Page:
OSCARS: R-rating prevalent in Oscar nominees
I was right.
No matter the genre, no matter the story, it appears that many in the land of make-believe equate serious subject matter with R-rated content. Because of this, most positive themes found in many motion pictures this past year are eclipsed by abusive and coarse content. And for this, they get awards?
I don't mean to insinuate that there aren't good people, religious and secular, in the entertainment industry. Nor is this piece meant to imply that all movies from 2015 failed to uplift or amuse. There were examples of clever dramas ("Mr. Holmes") and witty comedies ("Inside Out"), while the faith-based film industry met a need overlooked by major studios ("Woodlawn," "War Room" and others). While Hollywood has much to answer for, my analysis is not meant as a critical evaluation of the nominees so much as an examination of what the culture now accepts as, well, acceptable.
The cinema at its best was once used effectively as an illusionary art form, wisely suggesting mature subject matter rather than graphically exploiting it. Filmmakers of days gone by dealt with the same issues moviemakers address today. The difference: The execution of the subject matter tended to be more profound when handled with discretion. For some reason, words such as discretion, taste and class don't resonate with many merry moviemakers. Why is that?
Eyes begin to roll in certain circles when I complain about the content of films. Most in critic circles don't even mention the content of films in their reviews, despite the fact that content influences the culture as much as a film's artistic and technical merits. And once again, the Academy Awards will honor an industry for a secularist worldview that abides within content laced with obscenity, cynicism, perversion and irreverence to God.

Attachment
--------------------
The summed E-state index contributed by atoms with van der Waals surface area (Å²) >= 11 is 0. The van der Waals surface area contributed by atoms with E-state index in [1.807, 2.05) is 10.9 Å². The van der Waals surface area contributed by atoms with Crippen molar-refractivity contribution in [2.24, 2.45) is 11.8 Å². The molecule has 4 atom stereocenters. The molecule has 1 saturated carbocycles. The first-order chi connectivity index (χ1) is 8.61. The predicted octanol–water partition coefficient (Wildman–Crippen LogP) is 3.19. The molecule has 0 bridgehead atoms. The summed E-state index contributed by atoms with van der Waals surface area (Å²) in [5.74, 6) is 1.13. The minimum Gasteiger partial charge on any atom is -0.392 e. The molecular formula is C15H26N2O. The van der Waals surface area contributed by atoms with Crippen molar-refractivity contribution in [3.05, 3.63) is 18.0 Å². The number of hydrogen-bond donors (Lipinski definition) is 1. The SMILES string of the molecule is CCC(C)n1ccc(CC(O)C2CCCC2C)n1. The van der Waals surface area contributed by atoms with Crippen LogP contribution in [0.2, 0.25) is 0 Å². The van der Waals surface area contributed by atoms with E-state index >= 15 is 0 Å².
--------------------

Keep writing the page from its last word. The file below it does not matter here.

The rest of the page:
What is the purpose of art if not to enrich the soul of man? Some artists may respond by suggesting that film must reveal man's character truthfully, casting aside any moral facade. There's some validity to that, but it isn't enough to show the failings of man without giving examples of what he can become. Once he realizes that he is more than a mental and physical being, man may then embrace a higher meaning. Ah, there's the rub. Any indication of a spiritual growth in the cinema will not be tolerated by some who make movies, or by most who watch them.
If R-rated content isn't suitable for children, what makes it okay for adults? I'm not talking about subject matter children can't comprehend, just the morass that seems to muddle grownup movie matter. How is an excess of such material not as harmful to the adult psyche as it is to the child's?
Perhaps people have evolved into beings capable of processing any amount of abuse Hollywood puts before their eyes. But is that what our Creator intended for us?
Ephesians 5:11 reads "Have no fellowship with the unfruitful works of darkness, but rather reprove them."
"It's just a movie," one might retort.
No, it's nearly every movie. Which raises the question: Will Hollywood studios someday only offer R-rated movies for adults and PG-rated films for kids? It does appear to be going in that direction.
Certainly the listed nominees below have artistic merit; some selections arguably feature insightful perspectives. But as a whole, the content found in this year's nominees signals a spiritual wasteland praised in the artistic community.
How would our national discourse sound if the following Scripture were considered before the making of each movie:
"Finally, brothers, whatever is true, whatever is noble, whatever is right, whatever is pure, whatever is lovely, whatever is admirable -- if anything is excellent or praiseworthy, think about such things" (Philippians 4:8).
2016 best picture nominees
Five of the eight films nominated are rated R. And nearly the same content can be found in the three PG-13 contenders.
The Big Short (R)
Bridge of Spies (PG-13)
Mad Max: Fury Road (R)
The Martian (PG-13)
Comedian Chris Rock will host the 88th Academy Awards at 7 p.m. Eastern Feb. 28th on ABC.